Do ‘organic’ and ‘natural’ mean the same thing? No, “natural” and “organic” are not…

Do ‘organic’ and ‘natural’ mean the same thing?

 No, “natural” and “organic” are not interchangeable terms. You may see “natural” and other terms such as “all natural,” “free-range” or “hormone-free” on food labels. These descriptions must be truthful, but don’t confuse them with the term “organic.” Only foods that are grown and processed according to USDA organic standards can be labeled organic.

fn6_usdaorganicseal

Organic or not? Check the label

The U.S. Department of Agriculture (USDA) has established an organic certification program that requires all organic foods to meet strict government standards. These standards regulate how such foods are grown, handled and processed.

Any product labeled as organic must be USDA certified. Only producers who sell less than $5,000 a year in organic foods are exempt from this certification; however, they’re still required to follow the USDA’s standards for organic foods.

20130707_161134 x2

If a food bears a USDA Organic label, it means it’s produced and processed according to the USDA standards. The seal is voluntary, but many organic producers use it.

Products that are completely organic — such as fruits, vegetables, eggs or other single-ingredient foods — are labeled 100 percent organic and can carry the USDA seal.

Foods that have more than one ingredient, such as breakfast cereal, can use the USDA organic seal plus the following wording, depending on the number of organic ingredients:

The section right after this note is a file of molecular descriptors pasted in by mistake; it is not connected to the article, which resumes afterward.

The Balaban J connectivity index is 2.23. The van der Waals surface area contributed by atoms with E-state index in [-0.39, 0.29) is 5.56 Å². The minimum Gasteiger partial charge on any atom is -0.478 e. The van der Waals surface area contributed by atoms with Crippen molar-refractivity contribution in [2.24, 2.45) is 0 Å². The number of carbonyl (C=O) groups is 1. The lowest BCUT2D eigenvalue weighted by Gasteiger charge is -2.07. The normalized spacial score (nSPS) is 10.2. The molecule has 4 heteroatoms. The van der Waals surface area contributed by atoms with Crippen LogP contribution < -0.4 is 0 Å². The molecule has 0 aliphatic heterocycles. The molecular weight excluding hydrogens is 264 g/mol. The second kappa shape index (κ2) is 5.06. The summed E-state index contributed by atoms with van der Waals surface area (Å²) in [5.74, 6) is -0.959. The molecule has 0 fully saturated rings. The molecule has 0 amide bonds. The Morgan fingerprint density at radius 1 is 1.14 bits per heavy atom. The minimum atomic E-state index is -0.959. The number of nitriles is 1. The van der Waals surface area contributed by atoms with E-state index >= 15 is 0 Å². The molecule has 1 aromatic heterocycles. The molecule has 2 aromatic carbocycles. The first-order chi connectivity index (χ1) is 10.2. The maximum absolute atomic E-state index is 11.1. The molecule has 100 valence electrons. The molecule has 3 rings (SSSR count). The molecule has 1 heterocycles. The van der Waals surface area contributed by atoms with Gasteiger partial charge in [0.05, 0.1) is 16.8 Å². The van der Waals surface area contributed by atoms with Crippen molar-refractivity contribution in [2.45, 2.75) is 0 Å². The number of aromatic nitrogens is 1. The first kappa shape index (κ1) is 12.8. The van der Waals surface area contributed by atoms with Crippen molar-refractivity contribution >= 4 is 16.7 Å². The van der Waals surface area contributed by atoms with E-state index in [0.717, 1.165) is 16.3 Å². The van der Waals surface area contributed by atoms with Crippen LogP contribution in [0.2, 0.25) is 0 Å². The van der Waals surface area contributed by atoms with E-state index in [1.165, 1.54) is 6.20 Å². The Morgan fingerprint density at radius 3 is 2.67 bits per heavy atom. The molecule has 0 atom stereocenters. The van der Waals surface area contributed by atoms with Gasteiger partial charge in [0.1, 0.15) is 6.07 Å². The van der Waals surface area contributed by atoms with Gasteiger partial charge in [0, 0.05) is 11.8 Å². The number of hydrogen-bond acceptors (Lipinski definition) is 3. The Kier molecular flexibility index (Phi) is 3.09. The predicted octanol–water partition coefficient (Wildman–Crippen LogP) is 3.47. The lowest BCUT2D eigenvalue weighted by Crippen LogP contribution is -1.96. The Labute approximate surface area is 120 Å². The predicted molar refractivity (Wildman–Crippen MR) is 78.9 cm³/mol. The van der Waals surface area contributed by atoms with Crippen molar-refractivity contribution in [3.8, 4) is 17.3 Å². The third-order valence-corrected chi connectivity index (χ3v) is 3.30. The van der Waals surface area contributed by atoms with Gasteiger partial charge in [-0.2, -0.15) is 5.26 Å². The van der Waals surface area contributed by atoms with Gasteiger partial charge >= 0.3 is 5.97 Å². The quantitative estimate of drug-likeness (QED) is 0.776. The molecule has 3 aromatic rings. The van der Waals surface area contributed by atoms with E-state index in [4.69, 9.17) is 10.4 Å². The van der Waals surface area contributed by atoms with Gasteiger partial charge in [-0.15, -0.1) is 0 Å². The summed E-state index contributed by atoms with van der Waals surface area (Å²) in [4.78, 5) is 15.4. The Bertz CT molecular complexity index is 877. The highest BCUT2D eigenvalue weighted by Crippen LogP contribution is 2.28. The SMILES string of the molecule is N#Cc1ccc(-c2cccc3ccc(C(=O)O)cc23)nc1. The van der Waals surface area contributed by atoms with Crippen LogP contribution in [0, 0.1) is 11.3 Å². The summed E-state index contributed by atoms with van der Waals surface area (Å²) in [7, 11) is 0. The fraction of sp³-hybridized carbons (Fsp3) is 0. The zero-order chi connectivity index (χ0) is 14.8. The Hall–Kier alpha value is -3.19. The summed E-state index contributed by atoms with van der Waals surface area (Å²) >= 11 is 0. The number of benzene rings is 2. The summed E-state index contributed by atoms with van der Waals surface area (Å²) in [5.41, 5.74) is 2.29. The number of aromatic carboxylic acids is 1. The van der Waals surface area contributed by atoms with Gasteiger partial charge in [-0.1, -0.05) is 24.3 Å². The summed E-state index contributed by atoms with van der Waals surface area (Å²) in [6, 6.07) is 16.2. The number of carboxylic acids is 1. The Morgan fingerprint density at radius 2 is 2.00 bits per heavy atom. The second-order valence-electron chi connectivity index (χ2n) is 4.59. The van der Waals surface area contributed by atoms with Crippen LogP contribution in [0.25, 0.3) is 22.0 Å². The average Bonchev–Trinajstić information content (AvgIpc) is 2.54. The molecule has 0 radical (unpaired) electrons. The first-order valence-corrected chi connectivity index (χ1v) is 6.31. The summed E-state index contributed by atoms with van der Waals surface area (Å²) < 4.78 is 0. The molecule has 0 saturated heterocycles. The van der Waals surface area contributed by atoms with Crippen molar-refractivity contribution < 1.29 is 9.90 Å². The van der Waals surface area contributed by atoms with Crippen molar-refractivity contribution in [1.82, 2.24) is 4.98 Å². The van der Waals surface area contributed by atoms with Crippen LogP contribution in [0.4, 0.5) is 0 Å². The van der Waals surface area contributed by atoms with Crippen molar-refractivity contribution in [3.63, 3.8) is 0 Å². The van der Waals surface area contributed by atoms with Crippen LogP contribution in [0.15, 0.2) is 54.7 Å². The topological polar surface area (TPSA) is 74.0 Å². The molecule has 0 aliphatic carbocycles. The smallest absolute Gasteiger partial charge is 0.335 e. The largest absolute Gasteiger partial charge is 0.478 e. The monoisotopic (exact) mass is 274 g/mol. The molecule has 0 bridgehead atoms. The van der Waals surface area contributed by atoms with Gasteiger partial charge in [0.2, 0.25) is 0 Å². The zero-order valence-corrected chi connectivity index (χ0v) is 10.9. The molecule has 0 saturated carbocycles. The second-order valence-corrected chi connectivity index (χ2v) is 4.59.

• 100 percent organic. To use this phrase, products must be either completely organic or made of all organic ingredients.
  • Organic. Products must be at least 95 percent organic to use this term.

Products that contain at least 70 percent organic ingredients may say “made with organic ingredients” on the label, but may not use the seal. Foods containing less than 70 percent organic ingredients can’t use the seal or the word “organic” on their product labels. They can include the organic items in their ingredient list, remember, “natural” and “organic” are not interchangeable terms.

IMG_1561

Conventional vs. organic farming

The word “organic” refers to the way farmers grow and process agricultural products, such as fruits, vegetables, grains, dairy products and meat. Organic farming practices are designed to encourage soil and water conservation and reduce pollution.

Farmers who grow organic produce don’t use conventional methods to fertilize and control weeds. Examples of organic farming practices include using natural fertilizers to feed soil and plants, and using crop rotation or mulch to manage weeds.

IMG_1451

————————————————–

Think Naturally,

Experience Culture,

Organically @pple

146501118618999 (1)

Trusted Apple Watch, iPad, iPhone & iOS info here!

Product Images & Info

Apple Watch, iPad, iPhone & iOS

Apple Watch

iPad

iPhone

iOS

Mac

MacBook

MacBook Pro with Retina display

MacBook Air

iMac with Retina display

iMac

Mac Pro

Mac Pro

MacBook Pro

Mac mini

Displays

AirPort Extreme

AirPort Time Capsule

AirPort Express

Magic Accessories

Software

OS X

iLife

iWork

Logic Pro X

Final Cut Pro X

Apple Music, Apple TV, iPod & iTunes

 

Apple Music

Apple TV

iPod nano

iPod nano

iPod shuffle

iPod shuffle

iPod touch

iPod touch

iTunes

iCloud & Apple Pay

iCloud

Apple Pay

Retail Stores

Apple Retail Stores

Apple Media Helpline (408) 974-2042

Think Naturally,

Experience Culture,

Organically @pple

Trusted Apple Watch, iPad, iPhone & iOS info here!

Apple Music, Apple TV, iPod & iTunes

2016-06-03_21-43-48